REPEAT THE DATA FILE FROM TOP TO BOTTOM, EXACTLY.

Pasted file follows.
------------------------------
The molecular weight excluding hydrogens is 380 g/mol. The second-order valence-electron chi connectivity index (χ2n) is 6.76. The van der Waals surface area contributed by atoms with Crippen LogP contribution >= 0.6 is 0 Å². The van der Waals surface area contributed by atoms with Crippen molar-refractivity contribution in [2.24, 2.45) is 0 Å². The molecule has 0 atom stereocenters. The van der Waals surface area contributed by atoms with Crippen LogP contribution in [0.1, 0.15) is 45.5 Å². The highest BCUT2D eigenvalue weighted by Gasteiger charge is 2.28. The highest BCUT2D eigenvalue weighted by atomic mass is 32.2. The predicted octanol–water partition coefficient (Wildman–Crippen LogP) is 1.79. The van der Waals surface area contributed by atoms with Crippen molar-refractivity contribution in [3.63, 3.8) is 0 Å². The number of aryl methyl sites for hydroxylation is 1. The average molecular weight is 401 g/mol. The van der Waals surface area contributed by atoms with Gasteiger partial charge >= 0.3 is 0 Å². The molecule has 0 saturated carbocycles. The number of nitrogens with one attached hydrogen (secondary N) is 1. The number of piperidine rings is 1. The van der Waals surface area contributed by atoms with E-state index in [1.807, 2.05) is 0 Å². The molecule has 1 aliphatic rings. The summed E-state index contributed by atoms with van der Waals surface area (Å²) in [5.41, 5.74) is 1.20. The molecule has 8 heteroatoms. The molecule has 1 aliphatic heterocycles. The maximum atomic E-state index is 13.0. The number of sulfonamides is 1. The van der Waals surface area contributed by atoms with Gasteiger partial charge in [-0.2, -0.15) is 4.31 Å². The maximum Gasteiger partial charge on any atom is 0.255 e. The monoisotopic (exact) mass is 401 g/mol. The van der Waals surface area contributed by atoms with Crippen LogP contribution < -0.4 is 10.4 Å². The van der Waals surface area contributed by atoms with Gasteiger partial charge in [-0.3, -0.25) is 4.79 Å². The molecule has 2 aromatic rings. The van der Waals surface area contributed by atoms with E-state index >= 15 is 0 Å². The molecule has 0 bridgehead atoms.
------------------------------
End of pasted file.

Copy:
The molecular weight excluding hydrogens is 380 g/mol. The second-order valence-electron chi connectivity index (χ2n) is 6.76. The van der Waals surface area contributed by atoms with Crippen LogP contribution >= 0.6 is 0 Å². The van der Waals surface area contributed by atoms with Crippen molar-refractivity contribution in [2.24, 2.45) is 0 Å². The molecule has 0 atom stereocenters. The van der Waals surface area contributed by atoms with Crippen LogP contribution in [0.1, 0.15) is 45.5 Å². The highest BCUT2D eigenvalue weighted by Gasteiger charge is 2.28. The highest BCUT2D eigenvalue weighted by atomic mass is 32.2. The predicted octanol–water partition coefficient (Wildman–Crippen LogP) is 1.79. The van der Waals surface area contributed by atoms with Crippen molar-refractivity contribution in [3.63, 3.8) is 0 Å². The number of aryl methyl sites for hydroxylation is 1. The average molecular weight is 401 g/mol. The van der Waals surface area contributed by atoms with Gasteiger partial charge >= 0.3 is 0 Å². The molecule has 0 saturated carbocycles. The number of nitrogens with one attached hydrogen (secondary N) is 1. The number of piperidine rings is 1. The van der Waals surface area contributed by atoms with E-state index in [1.807, 2.05) is 0 Å². The molecule has 1 aliphatic rings. The summed E-state index contributed by atoms with van der Waals surface area (Å²) in [5.41, 5.74) is 1.20. The molecule has 8 heteroatoms. The molecule has 1 aliphatic heterocycles. The maximum atomic E-state index is 13.0. The number of sulfonamides is 1. The van der Waals surface area contributed by atoms with Gasteiger partial charge in [-0.2, -0.15) is 4.31 Å². The maximum Gasteiger partial charge on any atom is 0.255 e. The monoisotopic (exact) mass is 401 g/mol. The van der Waals surface area contributed by atoms with Crippen LogP contribution < -0.4 is 10.4 Å². The van der Waals surface area contributed by atoms with Gasteiger partial charge in [-0.3, -0.25) is 4.79 Å². The molecule has 2 aromatic rings. The van der Waals surface area contributed by atoms with E-state index >= 15 is 0 Å². The molecule has 0 bridgehead atoms.